The reflective circle of individuals had been created by Gastromotiva – a Brazilian NGO founded by chef David Hertz which is behind a number of socially driven food projects. 70 people sounds like a lot, but it's a speck of the overall movement's members. Many people behind projects like those mentioned above don't even even know they're part of the Social Gastronomy movement: and this was partly the aim of the meeting. To cement it, define it, to help brand and market it, to try and bring shared values, goals and resources together under one roof: no easy feat.

That's why Charles Holmes, a leading facilitator and all-round inspiring guy, was hired by Gastromotiva to help the group share ideas, open up, convey opinions and, hopefully, agree to work together in the future to help push Social Gastronomy forward. This was done through a series of different conversations, breakaway-brainstorms and deep discussions sparked by photographs: my group had an image of a woman farming, she looked content in her space, surrounded by her chickens, perhaps she didn't need or want help, “write that down, let's bring it up with the group”. Others stared at a woman buying cake, as another group discussed an image of chefs cooking together: each photo a catalyst for conversation. There were breakaway groups led by different members who felt passionately about specific topics. I led one on lexicon and the use of words, others led groups on all manner of topics: co-leadership, funding, the upcoming Olympics and how the movement could play a role. Even how Social Gastronomy could link with the Sustainable Development Goals set out by the United Nations.

“The most powerful dialogue I ever designed and facilitated was called Connecting for Change,” explained Holmes just after facilitating the final day. “It was with the Dalai Lama and 140 people from around the world, absolutely transformative. What it missed was change around what topic – change for the sake of what? This is the closest thing I have experienced to Connecting for Change, with a focus on something that we all need, all love and all require, and that's food.”

Even Holmes, a man who facilitated a talk between the Dalai Lama and 140 different CEOs, seemed surprised by the expertise and energy in the room. “There's something about the timing of this being right,” he said, “so many people in this room have been working directly or indirectly in this space for at least 13, 14, 15, 16 years – this isn't just a bunch of people suddenly coming up with an idea.” (See the full list of the attendees).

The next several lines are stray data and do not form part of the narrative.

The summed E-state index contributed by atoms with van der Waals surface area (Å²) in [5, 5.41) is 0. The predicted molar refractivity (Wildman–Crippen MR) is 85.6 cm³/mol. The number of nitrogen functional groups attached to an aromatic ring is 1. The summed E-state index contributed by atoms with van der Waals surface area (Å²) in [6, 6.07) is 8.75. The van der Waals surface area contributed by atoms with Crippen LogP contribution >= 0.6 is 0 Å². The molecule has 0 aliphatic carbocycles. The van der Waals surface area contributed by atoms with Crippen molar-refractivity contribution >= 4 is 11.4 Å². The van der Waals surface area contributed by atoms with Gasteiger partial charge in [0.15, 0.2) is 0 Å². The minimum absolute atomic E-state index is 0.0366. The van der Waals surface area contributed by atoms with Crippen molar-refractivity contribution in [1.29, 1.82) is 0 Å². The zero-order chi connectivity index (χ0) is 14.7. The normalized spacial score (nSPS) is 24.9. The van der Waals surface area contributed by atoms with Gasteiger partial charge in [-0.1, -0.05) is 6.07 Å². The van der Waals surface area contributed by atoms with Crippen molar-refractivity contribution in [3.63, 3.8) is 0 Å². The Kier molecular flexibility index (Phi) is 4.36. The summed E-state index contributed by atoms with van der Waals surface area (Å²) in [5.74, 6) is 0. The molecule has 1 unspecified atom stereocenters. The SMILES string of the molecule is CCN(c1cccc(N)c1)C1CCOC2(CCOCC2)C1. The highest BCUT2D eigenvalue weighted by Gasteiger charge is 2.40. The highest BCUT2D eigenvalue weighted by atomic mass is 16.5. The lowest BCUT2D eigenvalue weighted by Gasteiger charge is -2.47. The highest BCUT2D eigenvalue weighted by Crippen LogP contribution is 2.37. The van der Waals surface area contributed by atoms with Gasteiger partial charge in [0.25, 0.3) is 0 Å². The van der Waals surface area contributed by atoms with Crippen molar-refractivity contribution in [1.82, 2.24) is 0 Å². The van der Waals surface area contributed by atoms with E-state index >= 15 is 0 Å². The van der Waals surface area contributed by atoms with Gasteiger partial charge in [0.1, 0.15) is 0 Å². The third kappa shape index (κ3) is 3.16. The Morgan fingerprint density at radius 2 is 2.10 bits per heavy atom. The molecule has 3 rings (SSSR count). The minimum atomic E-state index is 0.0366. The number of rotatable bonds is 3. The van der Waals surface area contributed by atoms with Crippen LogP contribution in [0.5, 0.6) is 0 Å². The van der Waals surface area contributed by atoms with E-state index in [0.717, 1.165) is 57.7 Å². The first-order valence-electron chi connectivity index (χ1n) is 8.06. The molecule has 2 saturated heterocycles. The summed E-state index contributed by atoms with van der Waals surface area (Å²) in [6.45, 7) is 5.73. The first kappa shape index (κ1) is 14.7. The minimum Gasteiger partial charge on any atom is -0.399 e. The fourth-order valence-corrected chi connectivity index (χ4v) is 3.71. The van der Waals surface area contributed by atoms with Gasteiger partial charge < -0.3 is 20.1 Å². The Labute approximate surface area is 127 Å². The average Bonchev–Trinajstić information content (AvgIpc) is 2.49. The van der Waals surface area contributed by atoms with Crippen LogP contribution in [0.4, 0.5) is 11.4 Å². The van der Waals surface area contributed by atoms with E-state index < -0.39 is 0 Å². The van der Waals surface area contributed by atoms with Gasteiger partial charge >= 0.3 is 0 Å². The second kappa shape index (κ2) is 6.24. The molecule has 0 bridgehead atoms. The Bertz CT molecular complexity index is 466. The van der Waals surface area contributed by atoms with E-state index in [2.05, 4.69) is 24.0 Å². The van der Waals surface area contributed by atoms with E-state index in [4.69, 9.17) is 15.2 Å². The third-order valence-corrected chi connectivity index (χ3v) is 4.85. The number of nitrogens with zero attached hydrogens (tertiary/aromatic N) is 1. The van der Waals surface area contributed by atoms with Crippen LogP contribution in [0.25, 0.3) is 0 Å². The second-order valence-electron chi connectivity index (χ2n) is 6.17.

The meeting in Miami was just another cog in a machine that's been slowly building for years. A movement that's grown in speed, not coincidently, since the world population started to reconnect with their own food. 1903 was the earliest reference I found for the term Social Gastronomy, it referred to the idea of different social classes dining together at the table. A simple concept that still seems to capture the most basic essence of the movement's ideals in 2018.  

The most exciting and affirming aspect of the two-day conversation was to realise just how prevalent Social Gastronomy now is around the world: to see protagonists sharing their ideas and being encouraged by each other. This movement impacts the whole of society and thousands of people are now making it their full-time profession. From groups innovating with food technology in Africa, to organisations feeding the homeless of New York and entrepreneurs creating apps to turn profit from the excess food we leave in restaurants. This is going nowhere, and it will benefit everyone.

In 2016, The Basque Culinary World Prize was launched. It was dubbed at the time, 'The Nobel Peace Prize of food.' They donate a 100,000 euro annual prize to chefs who “transform society through gastronomy.” An international award that investigates each finalist to measure and asses the impact they have made through their work with food. This has taken the 2011 G9 chef summit to the next level, legitimising what many originally cast off as shameless self-promotion by highlighting a large group of inspiring Social Gastronomy projects.

Perhaps the most inspiring thing about the talks was to realise how accessible the movement is. How it doesn't need a name or a brand to continue impacting society. How millions of people are already taking part without even realising it, every time they reduce their food waste, every time they choose a product with less packaging, every time they make a conscious choice to buy local. Every time you do something as simple as sharing a meal.

The Social Gastronomy movement is inspiring, there's no denying that, I also hope to take part in it one day. It's aspirational and fundamental enough to actually make a difference and in this society that resonates. I think anyone attending the talks in Miami would agree with this. But all the protagonists should understand that the beauty of the movement lies in the inspiring projects being launched in its name, in how society is being positively impacted by each of them. There's a danger in trying to force those steady trickles of tangible change to run together as one stream.

Pool the resources, of course, share ideas, swap inspirational stories and keep meeting to make sure the movement is on track, but don't allow it all to be packaged under one umbrella, and certainly don't allow a movement that already includes millions of people to be highjacked by an outside bidder. Cargill is one of the world's largest food-trading companies and it's pitched as the poster-boy of globalised food, they sit in direct opposition to most, if not all of the movements fundamental ideals. Movements by their very essence are started as direct opposition to ruling systems. Cargill paid $1.5 million for a seat at the table, to sponsor further Gastromotiva events, to pay for a new online hub. And, in their own words,“to take the Social Gastronomy Movement global." Such a big player paying to debate with grassroots activists just seems like an anomaly to me, but I'm a natural pessimist, perhaps it's just another example of the transformative strength of Social Gastronomy.

Tags
Comments
Register or login to Leave a Comment.